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Open AccessArticle

Aquatic Invertebrate Community Resilience and Recovery in Response to a Supra-Seasonal Drought in an Ecologically Important Naturally Saline Lake

1
Water Research Group, Unit for Environmental Sciences and Management, North-West University, Private Bag X6001, Potchefstroom 2520, South Africa
2
South African Institute for Aquatic Biodiversity (NRF-SAIAB), Makhanda 6139, South Africa
3
Animal Ecology, Global Change and Sustainable Development, Department of Biology, University of Leuven, 3000 Leuven, Belgium
*
Author to whom correspondence should be addressed.
Academic Editors: Nickolai Shadrin, Elena Anufriieva and Gonzalo Gajardo
Water 2021, 13(7), 948; https://doi.org/10.3390/w13070948
Received: 25 February 2021 / Revised: 22 March 2021 / Accepted: 26 March 2021 / Published: 30 March 2021
(This article belongs to the Special Issue Ecosystems of Inland Saline Waters)
Climate induced drought is a prominent threat to natural saline aquatic ecosystems by modifying their hydrology and salinity, which impacts the biodiversity of these ecosystems. Lake Nyamithi is a naturally saline lake in South Africa that experienced the effects of a two-year supra-seasonal drought (2015–2016). This study aimed to determine potential effects of the drought and accompanying increased salinity (between 9.8 and 11.5 g L−1) on aquatic invertebrate communities of Lake Nyamithi, and assess their potential recovery following the drought. Aquatic invertebrates and water were collected for biodiversity and chemical assessments during predrought conditions (2014), the peak of the drought (2016) and after the site had received water (2017). Taxon richness was considerably reduced during the peak of the drought as many biota could not tolerate the increased salinity. Ecological resilience and recovery was evident in the lake since numerous biota (re)colonized the lake promptly after the site received water and salinity decreased (<8 g L−1). By the end of 2017, invertebrate biodiversity exceeded that of predrought conditions. Although some biota may be able to temporarily cope with extreme weather conditions, frequent or prolonged periods of drought and increased salinity pose a threat to naturally saline lakes such as Nyamithi and dilution with fresh water is vital for the persistence of species diversity and ecological integrity. View Full-Text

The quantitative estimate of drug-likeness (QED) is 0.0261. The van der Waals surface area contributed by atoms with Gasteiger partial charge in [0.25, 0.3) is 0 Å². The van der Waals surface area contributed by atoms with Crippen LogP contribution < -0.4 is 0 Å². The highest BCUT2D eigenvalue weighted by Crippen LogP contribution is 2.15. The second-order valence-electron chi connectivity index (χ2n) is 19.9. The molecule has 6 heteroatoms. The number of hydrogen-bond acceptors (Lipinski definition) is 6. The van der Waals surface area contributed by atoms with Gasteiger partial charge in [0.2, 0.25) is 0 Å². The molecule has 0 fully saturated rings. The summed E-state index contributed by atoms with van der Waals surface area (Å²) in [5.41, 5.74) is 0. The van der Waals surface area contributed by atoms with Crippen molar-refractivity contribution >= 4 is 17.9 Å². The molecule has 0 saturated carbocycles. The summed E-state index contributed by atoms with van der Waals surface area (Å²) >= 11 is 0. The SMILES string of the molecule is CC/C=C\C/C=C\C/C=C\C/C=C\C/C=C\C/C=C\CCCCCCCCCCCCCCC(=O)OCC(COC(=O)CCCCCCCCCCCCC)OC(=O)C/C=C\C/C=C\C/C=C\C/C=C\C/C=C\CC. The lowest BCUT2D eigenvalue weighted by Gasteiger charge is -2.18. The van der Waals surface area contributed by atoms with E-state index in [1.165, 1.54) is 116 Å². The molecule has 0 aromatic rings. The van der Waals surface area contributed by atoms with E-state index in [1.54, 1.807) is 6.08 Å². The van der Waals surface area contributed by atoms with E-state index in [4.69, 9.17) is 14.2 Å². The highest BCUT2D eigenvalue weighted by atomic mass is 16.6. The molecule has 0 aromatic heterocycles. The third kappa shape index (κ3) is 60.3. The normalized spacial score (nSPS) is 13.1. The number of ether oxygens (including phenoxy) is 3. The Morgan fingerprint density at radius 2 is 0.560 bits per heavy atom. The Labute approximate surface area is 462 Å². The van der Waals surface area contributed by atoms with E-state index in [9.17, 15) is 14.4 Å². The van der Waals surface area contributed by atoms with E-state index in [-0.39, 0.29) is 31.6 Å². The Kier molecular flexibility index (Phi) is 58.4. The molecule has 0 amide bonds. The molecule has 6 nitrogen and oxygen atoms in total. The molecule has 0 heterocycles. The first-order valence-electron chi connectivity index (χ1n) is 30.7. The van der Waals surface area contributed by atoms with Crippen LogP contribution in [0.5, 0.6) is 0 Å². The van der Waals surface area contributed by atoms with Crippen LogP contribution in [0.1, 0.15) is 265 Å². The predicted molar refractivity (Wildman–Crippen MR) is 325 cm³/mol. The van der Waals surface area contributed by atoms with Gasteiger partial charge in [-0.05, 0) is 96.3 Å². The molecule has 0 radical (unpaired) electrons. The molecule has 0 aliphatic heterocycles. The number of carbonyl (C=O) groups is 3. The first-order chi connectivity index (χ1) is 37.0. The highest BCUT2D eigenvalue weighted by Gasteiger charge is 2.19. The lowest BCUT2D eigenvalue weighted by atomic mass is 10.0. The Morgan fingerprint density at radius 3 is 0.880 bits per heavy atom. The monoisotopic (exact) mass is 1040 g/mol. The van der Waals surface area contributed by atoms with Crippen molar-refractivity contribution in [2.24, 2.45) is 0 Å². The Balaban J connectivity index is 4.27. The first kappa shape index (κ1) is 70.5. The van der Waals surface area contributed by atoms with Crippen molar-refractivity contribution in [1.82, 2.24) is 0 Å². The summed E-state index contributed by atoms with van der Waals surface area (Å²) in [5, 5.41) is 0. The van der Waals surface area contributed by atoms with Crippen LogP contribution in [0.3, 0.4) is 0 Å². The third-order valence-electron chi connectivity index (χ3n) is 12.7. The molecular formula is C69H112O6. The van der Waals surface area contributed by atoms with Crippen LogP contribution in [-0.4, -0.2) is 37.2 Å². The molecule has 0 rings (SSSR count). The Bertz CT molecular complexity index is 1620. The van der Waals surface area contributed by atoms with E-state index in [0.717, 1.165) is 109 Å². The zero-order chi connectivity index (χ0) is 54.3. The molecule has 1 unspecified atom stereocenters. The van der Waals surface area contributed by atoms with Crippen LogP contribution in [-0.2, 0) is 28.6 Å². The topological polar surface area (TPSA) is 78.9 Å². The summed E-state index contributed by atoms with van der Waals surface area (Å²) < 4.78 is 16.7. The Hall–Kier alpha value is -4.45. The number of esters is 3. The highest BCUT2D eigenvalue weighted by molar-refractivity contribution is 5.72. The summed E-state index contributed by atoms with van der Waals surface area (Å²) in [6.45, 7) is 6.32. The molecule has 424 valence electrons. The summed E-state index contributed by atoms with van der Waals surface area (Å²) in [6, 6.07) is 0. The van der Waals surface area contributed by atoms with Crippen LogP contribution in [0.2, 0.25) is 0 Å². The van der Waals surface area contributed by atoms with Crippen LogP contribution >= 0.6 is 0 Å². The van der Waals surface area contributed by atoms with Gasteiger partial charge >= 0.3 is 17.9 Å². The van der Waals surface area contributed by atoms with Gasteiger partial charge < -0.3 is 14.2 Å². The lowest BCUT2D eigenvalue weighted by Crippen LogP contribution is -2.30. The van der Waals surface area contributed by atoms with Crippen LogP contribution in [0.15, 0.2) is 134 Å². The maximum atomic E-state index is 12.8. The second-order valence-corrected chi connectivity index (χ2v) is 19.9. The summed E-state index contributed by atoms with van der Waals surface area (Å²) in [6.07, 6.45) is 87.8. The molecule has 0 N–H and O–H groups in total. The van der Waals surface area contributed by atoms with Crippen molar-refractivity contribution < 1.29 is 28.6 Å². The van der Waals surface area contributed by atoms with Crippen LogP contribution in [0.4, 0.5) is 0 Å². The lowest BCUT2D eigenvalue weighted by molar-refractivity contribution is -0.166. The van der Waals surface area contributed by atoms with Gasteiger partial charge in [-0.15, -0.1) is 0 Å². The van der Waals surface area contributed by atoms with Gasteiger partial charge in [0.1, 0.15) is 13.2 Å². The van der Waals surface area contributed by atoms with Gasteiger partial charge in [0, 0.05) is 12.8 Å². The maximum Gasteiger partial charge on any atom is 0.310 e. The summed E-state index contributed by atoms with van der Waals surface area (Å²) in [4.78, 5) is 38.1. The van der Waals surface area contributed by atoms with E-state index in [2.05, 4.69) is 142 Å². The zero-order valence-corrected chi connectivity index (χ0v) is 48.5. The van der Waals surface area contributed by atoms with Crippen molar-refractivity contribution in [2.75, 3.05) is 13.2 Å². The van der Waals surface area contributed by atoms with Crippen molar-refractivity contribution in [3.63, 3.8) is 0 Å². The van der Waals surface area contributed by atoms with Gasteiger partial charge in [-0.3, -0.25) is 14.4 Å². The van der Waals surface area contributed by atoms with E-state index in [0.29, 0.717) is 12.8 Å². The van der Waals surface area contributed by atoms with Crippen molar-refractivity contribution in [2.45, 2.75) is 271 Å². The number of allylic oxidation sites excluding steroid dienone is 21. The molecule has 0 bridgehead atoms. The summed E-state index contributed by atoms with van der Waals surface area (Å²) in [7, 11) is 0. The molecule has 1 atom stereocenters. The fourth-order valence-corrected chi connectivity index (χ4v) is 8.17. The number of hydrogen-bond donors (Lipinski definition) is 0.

Keywords: climate change; drought; ecological resilience; endorheic lake; salinity; Southern Africa climate change; drought; ecological resilience; endorheic lake; salinity; Southern Africa
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MDPI and ACS Style

de Necker, L.; Brendonck, L.; van Vuren, J.; Wepener, V.; Smit, N.J. Aquatic Invertebrate Community Resilience and Recovery in Response to a Supra-Seasonal Drought in an Ecologically Important Naturally Saline Lake. Water 2021, 13, 948. https://doi.org/10.3390/w13070948

AMA Style

de Necker L, Brendonck L, van Vuren J, Wepener V, Smit NJ. Aquatic Invertebrate Community Resilience and Recovery in Response to a Supra-Seasonal Drought in an Ecologically Important Naturally Saline Lake. Water. 2021; 13(7):948. https://doi.org/10.3390/w13070948

Chicago/Turabian Style

de Necker, Lizaan; Brendonck, Luc; van Vuren, Johan; Wepener, Victor; Smit, Nico J. 2021. "Aquatic Invertebrate Community Resilience and Recovery in Response to a Supra-Seasonal Drought in an Ecologically Important Naturally Saline Lake" Water 13, no. 7: 948. https://doi.org/10.3390/w13070948

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